Dr. Ophira Ginsburg, a medical oncologist by profession, has made it her personal mission to challenge the cancerous belief that the world cannot be changed. Specifically, she has been a champion for access to healthcare and breast cancer awareness for women irrespective of class, caste or country.
“I always felt there was something I need to do to help other people,” Ginsburg remarked, recalling the commitment regarding social justice her family instilled in her.
With an interest in science, starting out as a genetic counsellor and eventually re-educating to become a medical oncologist, she found her penchant for social justice was yet unfulfilled. She noticed that most of the people she saw in her clinics were “white and affluent.”
Moreover, as an oncologist she wondered, “Why are we paying so much attention to these . . . high priced drugs . . . [that] help very few people at extremely high cost and will never be available to most of the women with breast cancer?”
Leery of getting trapped on “the academic medical treadmill,” in 2002 she set out on an odyssey to South East Asia, outfitted with a backpack and little else, to assess local attitudes and levels of cancer education. She found that physicians there were primarily focused on infectious diseases, yet she knew that there were people out there suffering from cancer, but, she had to ask, “Where were their voices?”
Following W.P. Kinsella’s mantra, “If you build it, they will come,” Ginsburg cofounded a free breast cancer clinic in Bangladesh.
To her disappointment, she said, “They only came in dribs and drabs . . . and it was up to us to determine why.”
This was one of many trials she experienced; however, she said, “If you don’t have a lot of failures along the way, you’re doing something wrong.”
She became a reluctant entrepreneur, partnering herself with a local phone company and MIT-educated philanthropists to develop a mobile application to help shepherd women in need into the clinic. In four months, a group of 30 women armed with mobile apps were able to interview 20,000 women. The application showed women video testimonials of other women who had been diagnosed with cancer and survived and others who were treated by early intervention. This helped dispel the notion that cancer was a death sentence, as was commonly believed in South Asia. Some other volunteers were trained to further coach women on secondary issues that might prevent them from seeking help, such as child care, transportation and/or fears of domestic violence. Ginsburg was able to empower women to swallow the bitter pill of a cancer diagnosis and get the treatment they desperately needed.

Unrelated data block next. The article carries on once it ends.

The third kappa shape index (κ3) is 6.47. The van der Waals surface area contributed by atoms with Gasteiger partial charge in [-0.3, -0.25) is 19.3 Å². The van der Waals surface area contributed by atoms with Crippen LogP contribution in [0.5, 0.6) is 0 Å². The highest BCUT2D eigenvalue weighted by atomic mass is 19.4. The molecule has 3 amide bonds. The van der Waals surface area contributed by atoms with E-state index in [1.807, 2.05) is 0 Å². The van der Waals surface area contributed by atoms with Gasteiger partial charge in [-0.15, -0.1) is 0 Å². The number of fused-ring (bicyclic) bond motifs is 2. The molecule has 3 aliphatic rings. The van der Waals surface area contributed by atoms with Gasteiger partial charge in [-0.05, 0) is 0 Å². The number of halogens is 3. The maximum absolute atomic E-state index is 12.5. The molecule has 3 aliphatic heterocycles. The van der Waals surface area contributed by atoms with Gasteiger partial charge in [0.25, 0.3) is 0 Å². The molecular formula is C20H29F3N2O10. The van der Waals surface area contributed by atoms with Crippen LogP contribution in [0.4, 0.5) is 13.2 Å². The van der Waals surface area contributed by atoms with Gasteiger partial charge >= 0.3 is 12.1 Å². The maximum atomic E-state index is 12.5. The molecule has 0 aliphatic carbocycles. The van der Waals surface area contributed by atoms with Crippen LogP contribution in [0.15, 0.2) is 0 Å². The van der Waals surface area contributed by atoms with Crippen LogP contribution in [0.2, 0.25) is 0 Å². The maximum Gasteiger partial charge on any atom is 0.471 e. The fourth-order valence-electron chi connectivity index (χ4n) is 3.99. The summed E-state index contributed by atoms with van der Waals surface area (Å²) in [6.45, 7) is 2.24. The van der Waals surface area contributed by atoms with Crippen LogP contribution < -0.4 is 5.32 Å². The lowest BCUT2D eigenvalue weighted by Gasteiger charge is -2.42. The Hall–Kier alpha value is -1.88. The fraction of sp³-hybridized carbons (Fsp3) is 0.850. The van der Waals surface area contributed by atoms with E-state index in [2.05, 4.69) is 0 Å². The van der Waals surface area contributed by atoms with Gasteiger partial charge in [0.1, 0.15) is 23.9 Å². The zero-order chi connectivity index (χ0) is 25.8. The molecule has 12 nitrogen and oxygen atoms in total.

Thanks to Ginsburg’s stalwart dedication, women in poor countries are increasingly seeking treatment and recovering from breast cancer. Her advice for people starting out on their career path? “Find something you’re passionate about and see if you can make a living at it. If not, try to find something you’re competent at, or also passionate about, and work at that to make your living while continuing your dedication to your passion.”
When Ginsburg initially set out to offer cancer care in poor countries, she said she “often faced blank stares, including my own in the mirror.” She urges people to ignore detractors, reminding us, “When speaking about . . . something you feel is an injustice, if you find people are telling you you’re wrong and you should be silenced, you’re probably on the right track.”